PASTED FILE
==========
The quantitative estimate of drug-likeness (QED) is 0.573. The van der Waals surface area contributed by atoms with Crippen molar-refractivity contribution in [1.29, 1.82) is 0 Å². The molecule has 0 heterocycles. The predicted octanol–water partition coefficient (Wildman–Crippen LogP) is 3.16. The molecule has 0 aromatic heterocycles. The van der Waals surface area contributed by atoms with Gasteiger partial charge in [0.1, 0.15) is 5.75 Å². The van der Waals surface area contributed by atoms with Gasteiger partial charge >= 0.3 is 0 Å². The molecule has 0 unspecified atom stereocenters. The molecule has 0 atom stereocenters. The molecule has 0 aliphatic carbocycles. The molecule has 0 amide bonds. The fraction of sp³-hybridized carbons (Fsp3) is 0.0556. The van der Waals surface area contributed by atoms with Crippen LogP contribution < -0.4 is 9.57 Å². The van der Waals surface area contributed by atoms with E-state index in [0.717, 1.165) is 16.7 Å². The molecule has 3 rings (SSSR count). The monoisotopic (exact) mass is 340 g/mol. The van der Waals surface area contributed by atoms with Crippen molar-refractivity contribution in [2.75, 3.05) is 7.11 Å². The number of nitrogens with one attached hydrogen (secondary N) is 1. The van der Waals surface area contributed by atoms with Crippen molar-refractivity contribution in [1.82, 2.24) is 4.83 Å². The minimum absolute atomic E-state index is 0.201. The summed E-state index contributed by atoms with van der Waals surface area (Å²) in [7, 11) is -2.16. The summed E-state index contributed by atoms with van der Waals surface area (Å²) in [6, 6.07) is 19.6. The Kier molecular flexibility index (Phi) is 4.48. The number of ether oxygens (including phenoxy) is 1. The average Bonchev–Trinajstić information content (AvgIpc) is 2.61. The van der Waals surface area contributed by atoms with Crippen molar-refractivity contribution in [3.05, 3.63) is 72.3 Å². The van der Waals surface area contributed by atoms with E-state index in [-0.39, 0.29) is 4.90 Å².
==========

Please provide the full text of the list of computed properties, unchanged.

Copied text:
The quantitative estimate of drug-likeness (QED) is 0.573. The van der Waals surface area contributed by atoms with Crippen molar-refractivity contribution in [1.29, 1.82) is 0 Å². The molecule has 0 heterocycles. The predicted octanol–water partition coefficient (Wildman–Crippen LogP) is 3.16. The molecule has 0 aromatic heterocycles. The van der Waals surface area contributed by atoms with Gasteiger partial charge in [0.1, 0.15) is 5.75 Å². The van der Waals surface area contributed by atoms with Gasteiger partial charge >= 0.3 is 0 Å². The molecule has 0 unspecified atom stereocenters. The molecule has 0 atom stereocenters. The molecule has 0 aliphatic carbocycles. The molecule has 0 amide bonds. The fraction of sp³-hybridized carbons (Fsp3) is 0.0556. The van der Waals surface area contributed by atoms with Crippen LogP contribution < -0.4 is 9.57 Å². The van der Waals surface area contributed by atoms with E-state index in [0.717, 1.165) is 16.7 Å². The molecule has 3 rings (SSSR count). The monoisotopic (exact) mass is 340 g/mol. The van der Waals surface area contributed by atoms with Crippen molar-refractivity contribution in [2.75, 3.05) is 7.11 Å². The number of nitrogens with one attached hydrogen (secondary N) is 1. The van der Waals surface area contributed by atoms with Crippen molar-refractivity contribution in [1.82, 2.24) is 4.83 Å². The minimum absolute atomic E-state index is 0.201. The summed E-state index contributed by atoms with van der Waals surface area (Å²) in [7, 11) is -2.16. The summed E-state index contributed by atoms with van der Waals surface area (Å²) in [6, 6.07) is 19.6. The Kier molecular flexibility index (Phi) is 4.48. The number of ether oxygens (including phenoxy) is 1. The average Bonchev–Trinajstić information content (AvgIpc) is 2.61. The van der Waals surface area contributed by atoms with Crippen molar-refractivity contribution in [3.05, 3.63) is 72.3 Å². The van der Waals surface area contributed by atoms with E-state index in [-0.39, 0.29) is 4.90 Å².